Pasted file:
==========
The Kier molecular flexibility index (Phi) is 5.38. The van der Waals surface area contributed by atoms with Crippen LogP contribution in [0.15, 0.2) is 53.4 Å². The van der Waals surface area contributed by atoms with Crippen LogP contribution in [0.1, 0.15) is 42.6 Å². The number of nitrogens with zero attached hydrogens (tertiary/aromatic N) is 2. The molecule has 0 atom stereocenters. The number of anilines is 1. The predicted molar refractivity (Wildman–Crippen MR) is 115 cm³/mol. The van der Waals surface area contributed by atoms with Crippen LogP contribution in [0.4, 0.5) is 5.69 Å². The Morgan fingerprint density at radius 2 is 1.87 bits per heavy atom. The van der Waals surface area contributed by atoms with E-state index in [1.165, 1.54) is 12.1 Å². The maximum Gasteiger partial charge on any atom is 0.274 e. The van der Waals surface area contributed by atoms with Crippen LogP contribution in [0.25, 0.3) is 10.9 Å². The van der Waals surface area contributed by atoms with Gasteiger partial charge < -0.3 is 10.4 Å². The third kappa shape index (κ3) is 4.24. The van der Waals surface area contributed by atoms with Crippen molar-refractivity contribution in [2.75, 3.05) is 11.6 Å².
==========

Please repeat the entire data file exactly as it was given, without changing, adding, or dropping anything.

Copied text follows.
The Kier molecular flexibility index (Phi) is 5.38. The van der Waals surface area contributed by atoms with Crippen LogP contribution in [0.15, 0.2) is 53.4 Å². The van der Waals surface area contributed by atoms with Crippen LogP contribution in [0.1, 0.15) is 42.6 Å². The number of nitrogens with zero attached hydrogens (tertiary/aromatic N) is 2. The molecule has 0 atom stereocenters. The number of anilines is 1. The predicted molar refractivity (Wildman–Crippen MR) is 115 cm³/mol. The van der Waals surface area contributed by atoms with Crippen LogP contribution in [0.4, 0.5) is 5.69 Å². The Morgan fingerprint density at radius 2 is 1.87 bits per heavy atom. The van der Waals surface area contributed by atoms with E-state index in [1.165, 1.54) is 12.1 Å². The maximum Gasteiger partial charge on any atom is 0.274 e. The van der Waals surface area contributed by atoms with Crippen LogP contribution in [0.25, 0.3) is 10.9 Å². The van der Waals surface area contributed by atoms with Gasteiger partial charge < -0.3 is 10.4 Å². The third kappa shape index (κ3) is 4.24. The van der Waals surface area contributed by atoms with Crippen molar-refractivity contribution in [2.75, 3.05) is 11.6 Å².